Transport Canada will include a training requirement for pilots operating under Subparts 703, 704 and 705 of the Canadian Aviation Regulations (CARs) to better enable them to make operational decisions when flying into or in the vicinity of deteriorating or challenging weather.
Transportation Safety Board of Canada Recommendation A07-05
Landing Distance Considerations
“The Board recommends that the Department of Transport and other civil aviation authorities require crews to establish the margin of error between landing distance available and landing distance required before conducting an approach into deteriorating weather.”
Transport Canada Response to Recommendation A07-05
In response to the Commission of Inquiry into the Air Ontario Crash at Dryden, Ontario Final Report, 1992 recommendations MCR 43, 44, 45, and 46, Transport Canada conducted extensive research and testing on winter runway surfaces. Through the Civil Aviation Regulation Advisory Council (CARAC), three working groups were convened and six Notices of Proposed Amendment (NPAs) regarding aeroplane performance on wet and contaminated runways were approved. None of the proposed amendments have come into force as of yet, as they continue to undergo regulatory review with the Department of Justice.
Once in force, the NPAs will accomplish the following:
- A new CAR Subpart 705 regulation, which will require the Pilot-In-Command (PIC) to determine that sufficient landing distance is available prior to conducting an approach to land, taking into consideration the condition of the runway surface.
- CAR Subpart 725 standards will be amended to include:
- An information note concerning Aeroplane Flight Manual (AFM) landing performance on dry, wet and contaminated runways that states:
“Refer to guidance material on the determination of dry, wet and contaminated runway landing performance data. Achieving the Aeroplane Flight Manual landing distance on a dry runway is not likely attainable in operational service. Published landing distance data on wet or contaminated runways may need to be adjusted to account for operational variables”,
- the definition of “runway” as it pertains to this division,
- takeoff and landing performance on a dry runway,
- takeoff and landing performance on a damp runway,
- takeoff and landing performance on a wet runway, and
- landing performance on a contaminated runway.
4. CAR Section 705.61 Dispatch Limitations: Wet Runway - Turbo-jet-powered Aeroplanes, is currently meant to apply to paved, hard-surfaced runways (i.e. asphalt and concrete). This regulation will be amended to indicate that it applies to:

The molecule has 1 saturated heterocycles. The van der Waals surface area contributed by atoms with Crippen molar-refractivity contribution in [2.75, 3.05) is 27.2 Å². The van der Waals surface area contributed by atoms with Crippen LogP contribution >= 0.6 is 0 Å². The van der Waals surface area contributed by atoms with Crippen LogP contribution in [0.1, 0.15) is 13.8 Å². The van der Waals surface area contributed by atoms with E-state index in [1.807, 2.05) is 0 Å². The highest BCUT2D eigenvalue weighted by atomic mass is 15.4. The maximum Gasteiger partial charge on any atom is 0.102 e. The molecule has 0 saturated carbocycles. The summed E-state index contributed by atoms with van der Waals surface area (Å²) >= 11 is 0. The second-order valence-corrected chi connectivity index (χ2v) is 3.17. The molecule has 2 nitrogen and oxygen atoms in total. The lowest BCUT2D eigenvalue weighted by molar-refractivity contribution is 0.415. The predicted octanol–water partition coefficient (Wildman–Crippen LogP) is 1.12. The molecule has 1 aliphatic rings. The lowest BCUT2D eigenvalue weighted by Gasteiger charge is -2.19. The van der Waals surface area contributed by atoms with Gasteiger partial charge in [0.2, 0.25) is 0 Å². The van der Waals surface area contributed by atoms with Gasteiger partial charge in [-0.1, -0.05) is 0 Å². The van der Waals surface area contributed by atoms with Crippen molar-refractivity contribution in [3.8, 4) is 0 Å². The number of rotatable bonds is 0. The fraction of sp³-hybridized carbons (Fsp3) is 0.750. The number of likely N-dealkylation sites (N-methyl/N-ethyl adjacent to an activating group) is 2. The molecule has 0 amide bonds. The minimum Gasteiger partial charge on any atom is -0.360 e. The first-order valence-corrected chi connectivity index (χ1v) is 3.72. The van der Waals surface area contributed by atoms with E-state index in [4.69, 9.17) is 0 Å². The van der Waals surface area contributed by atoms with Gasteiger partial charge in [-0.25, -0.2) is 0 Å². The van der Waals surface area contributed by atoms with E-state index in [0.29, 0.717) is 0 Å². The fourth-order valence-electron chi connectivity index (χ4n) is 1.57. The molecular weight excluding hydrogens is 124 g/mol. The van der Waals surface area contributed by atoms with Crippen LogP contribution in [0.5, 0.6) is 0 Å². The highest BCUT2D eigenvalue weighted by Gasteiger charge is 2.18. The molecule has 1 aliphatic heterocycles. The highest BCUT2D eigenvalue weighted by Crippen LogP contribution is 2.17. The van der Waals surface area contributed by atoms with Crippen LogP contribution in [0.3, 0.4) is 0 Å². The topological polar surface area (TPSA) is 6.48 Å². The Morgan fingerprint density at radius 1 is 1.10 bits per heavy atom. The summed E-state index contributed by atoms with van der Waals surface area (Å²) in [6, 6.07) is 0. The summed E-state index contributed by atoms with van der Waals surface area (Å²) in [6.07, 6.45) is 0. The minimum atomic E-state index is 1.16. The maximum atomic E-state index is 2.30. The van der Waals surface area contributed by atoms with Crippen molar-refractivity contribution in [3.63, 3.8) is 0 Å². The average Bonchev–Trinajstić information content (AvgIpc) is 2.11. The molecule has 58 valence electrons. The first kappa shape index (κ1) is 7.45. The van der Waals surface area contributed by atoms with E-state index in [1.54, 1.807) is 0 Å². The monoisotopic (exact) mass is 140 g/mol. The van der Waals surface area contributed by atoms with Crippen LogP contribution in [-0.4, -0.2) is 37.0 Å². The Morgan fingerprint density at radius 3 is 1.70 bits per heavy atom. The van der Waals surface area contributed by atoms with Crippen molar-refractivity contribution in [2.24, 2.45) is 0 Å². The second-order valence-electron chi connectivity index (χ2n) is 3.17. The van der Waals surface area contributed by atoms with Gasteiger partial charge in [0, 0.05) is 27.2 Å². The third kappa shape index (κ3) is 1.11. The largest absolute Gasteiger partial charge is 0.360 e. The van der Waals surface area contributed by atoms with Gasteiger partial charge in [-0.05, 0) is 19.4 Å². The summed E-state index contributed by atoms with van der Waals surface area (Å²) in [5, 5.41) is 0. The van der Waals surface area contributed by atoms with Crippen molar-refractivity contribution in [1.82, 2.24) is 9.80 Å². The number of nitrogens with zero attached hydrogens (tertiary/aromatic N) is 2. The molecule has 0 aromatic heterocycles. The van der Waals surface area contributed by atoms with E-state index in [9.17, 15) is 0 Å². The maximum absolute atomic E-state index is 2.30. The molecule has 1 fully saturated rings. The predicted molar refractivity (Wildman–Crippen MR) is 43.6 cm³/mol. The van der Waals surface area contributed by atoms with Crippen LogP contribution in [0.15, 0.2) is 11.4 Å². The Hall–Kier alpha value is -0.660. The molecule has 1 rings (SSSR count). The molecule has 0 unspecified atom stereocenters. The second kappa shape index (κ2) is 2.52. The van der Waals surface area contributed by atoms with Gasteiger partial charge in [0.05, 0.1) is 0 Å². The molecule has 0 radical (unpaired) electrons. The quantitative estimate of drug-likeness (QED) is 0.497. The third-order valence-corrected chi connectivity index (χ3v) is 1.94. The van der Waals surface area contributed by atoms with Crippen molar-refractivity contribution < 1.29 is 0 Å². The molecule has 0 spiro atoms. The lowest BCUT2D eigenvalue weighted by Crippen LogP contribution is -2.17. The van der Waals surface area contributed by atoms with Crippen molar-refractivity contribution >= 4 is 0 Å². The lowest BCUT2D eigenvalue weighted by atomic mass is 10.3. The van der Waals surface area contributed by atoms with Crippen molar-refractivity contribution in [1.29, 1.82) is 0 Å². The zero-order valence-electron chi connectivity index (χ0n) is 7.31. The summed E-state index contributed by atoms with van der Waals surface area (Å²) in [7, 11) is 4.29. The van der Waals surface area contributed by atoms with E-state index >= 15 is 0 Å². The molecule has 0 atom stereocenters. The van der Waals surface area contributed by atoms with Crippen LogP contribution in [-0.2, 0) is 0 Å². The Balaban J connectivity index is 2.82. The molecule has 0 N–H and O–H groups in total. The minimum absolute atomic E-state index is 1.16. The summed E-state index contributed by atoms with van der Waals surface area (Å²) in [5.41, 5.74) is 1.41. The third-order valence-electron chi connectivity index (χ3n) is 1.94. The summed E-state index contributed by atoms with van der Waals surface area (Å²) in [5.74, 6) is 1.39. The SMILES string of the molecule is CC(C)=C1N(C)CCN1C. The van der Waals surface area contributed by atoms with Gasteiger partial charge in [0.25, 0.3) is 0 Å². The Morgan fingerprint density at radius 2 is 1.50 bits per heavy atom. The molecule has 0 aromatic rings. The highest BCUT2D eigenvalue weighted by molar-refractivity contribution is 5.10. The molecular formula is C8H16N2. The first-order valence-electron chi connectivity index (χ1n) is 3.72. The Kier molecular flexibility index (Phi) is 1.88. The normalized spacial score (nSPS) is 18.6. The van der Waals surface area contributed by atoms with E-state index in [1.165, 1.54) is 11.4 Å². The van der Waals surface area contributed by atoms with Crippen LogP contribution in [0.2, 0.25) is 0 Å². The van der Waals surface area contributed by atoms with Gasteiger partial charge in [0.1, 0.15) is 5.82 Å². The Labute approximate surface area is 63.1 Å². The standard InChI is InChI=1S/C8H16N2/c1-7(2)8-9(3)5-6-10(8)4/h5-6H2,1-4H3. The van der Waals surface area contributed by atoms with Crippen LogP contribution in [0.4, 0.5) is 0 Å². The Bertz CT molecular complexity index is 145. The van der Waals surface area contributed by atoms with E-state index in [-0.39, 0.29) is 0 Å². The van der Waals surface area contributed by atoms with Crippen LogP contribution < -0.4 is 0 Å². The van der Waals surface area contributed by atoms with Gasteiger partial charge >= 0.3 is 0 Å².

both wet and contaminated runways,
paved hard-surfaced runways (i.e. asphalt and concrete), and
all turbine powered (turbo-jet and turbo-prop) aeroplanes operated under CAR 705.
In summary, when these amendments to the CARs come into force, CAR 705 air operators and their flight crews will be required to determine that sufficient landing distance is available prior to conducting an approach to land, taking into consideration the condition of the runway surface (dry, damp, wet, or contaminated) resulting from deteriorating weather.
Transportation Safety Board of Canada Recommendation A07-06
Runway End Safety Area Requirements
“The Board recommends that the Department of Transport require all Code 4 runways to have a 300 m runway end safety area (RESA) or a means of stopping aircraft that provides an equivalent level of safety.”
Transport Canada Response to Recommendation A07-06
Transport Canada is currently working with industry experts to review airport certification standards.
The review of TP312 Aerodrome Standards and Recommended Practices has resulted in a recommendation to harmonize the Canadian standards with the current RESA standards beyond the runway strip end contained in Annex 14 – Aerodromes of ICAO.
The result of this review will be subject to the CARAC regulatory consultation process.
Transportation Safety Board of Canada Recommendation A07-07
“The Board recommends that the Department of Transport require that passenger safety briefings include clear direction to leave all carry-on baggage behind during an evacuation.”
Transport Canada Response to Recommendation A07-07
Transport Canada agrees with Recommendation A07-07 and will propose an amendment to the CARs to require that passenger safety briefings include direction to leave all carry-on baggage behind during an evacuation.
The proposed amendment will be subject to the normal CARAC regulatory consultation process.